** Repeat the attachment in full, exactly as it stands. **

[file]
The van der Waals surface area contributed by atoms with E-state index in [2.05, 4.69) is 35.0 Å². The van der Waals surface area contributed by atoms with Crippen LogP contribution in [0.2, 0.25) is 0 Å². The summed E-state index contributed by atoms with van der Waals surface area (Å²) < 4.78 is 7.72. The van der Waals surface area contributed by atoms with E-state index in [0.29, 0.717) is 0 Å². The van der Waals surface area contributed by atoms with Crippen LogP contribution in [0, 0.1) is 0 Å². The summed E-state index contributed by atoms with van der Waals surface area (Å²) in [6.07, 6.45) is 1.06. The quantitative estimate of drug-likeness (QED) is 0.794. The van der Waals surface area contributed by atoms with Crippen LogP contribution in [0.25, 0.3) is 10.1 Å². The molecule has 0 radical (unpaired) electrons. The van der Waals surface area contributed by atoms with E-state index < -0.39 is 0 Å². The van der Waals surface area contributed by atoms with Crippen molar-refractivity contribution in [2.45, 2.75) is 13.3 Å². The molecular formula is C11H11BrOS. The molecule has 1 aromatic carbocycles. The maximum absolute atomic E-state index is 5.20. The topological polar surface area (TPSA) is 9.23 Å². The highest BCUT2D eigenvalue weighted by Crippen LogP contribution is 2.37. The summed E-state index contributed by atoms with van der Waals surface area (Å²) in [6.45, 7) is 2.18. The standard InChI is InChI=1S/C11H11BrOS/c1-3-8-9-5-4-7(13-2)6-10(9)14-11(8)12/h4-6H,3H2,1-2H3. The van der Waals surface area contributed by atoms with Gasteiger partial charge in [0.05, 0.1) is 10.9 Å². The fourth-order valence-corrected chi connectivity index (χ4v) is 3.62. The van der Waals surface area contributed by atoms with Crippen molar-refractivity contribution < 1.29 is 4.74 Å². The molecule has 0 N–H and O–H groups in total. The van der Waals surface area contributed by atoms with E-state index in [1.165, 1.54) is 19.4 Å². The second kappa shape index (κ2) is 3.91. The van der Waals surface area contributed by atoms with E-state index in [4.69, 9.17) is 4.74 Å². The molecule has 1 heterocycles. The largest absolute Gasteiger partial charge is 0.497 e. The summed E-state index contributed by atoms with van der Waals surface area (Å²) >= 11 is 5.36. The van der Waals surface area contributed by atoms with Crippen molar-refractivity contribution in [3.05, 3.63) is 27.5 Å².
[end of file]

The van der Waals surface area contributed by atoms with E-state index in [2.05, 4.69) is 35.0 Å². The van der Waals surface area contributed by atoms with Crippen LogP contribution in [0.2, 0.25) is 0 Å². The summed E-state index contributed by atoms with van der Waals surface area (Å²) < 4.78 is 7.72. The van der Waals surface area contributed by atoms with E-state index in [0.29, 0.717) is 0 Å². The van der Waals surface area contributed by atoms with Crippen LogP contribution in [0, 0.1) is 0 Å². The summed E-state index contributed by atoms with van der Waals surface area (Å²) in [6.07, 6.45) is 1.06. The quantitative estimate of drug-likeness (QED) is 0.794. The van der Waals surface area contributed by atoms with Crippen LogP contribution in [0.25, 0.3) is 10.1 Å². The molecule has 0 radical (unpaired) electrons. The van der Waals surface area contributed by atoms with E-state index < -0.39 is 0 Å². The van der Waals surface area contributed by atoms with Crippen molar-refractivity contribution in [2.45, 2.75) is 13.3 Å². The molecular formula is C11H11BrOS. The molecule has 1 aromatic carbocycles. The maximum absolute atomic E-state index is 5.20. The topological polar surface area (TPSA) is 9.23 Å². The highest BCUT2D eigenvalue weighted by Crippen LogP contribution is 2.37. The summed E-state index contributed by atoms with van der Waals surface area (Å²) in [6.45, 7) is 2.18. The standard InChI is InChI=1S/C11H11BrOS/c1-3-8-9-5-4-7(13-2)6-10(9)14-11(8)12/h4-6H,3H2,1-2H3. The van der Waals surface area contributed by atoms with Gasteiger partial charge in [0.05, 0.1) is 10.9 Å². The fourth-order valence-corrected chi connectivity index (χ4v) is 3.62. The van der Waals surface area contributed by atoms with Crippen molar-refractivity contribution < 1.29 is 4.74 Å². The molecule has 0 N–H and O–H groups in total. The van der Waals surface area contributed by atoms with E-state index in [1.165, 1.54) is 19.4 Å². The second kappa shape index (κ2) is 3.91. The van der Waals surface area contributed by atoms with E-state index in [4.69, 9.17) is 4.74 Å². The molecule has 1 heterocycles. The largest absolute Gasteiger partial charge is 0.497 e. The summed E-state index contributed by atoms with van der Waals surface area (Å²) >= 11 is 5.36. The van der Waals surface area contributed by atoms with Crippen molar-refractivity contribution in [3.05, 3.63) is 27.5 Å².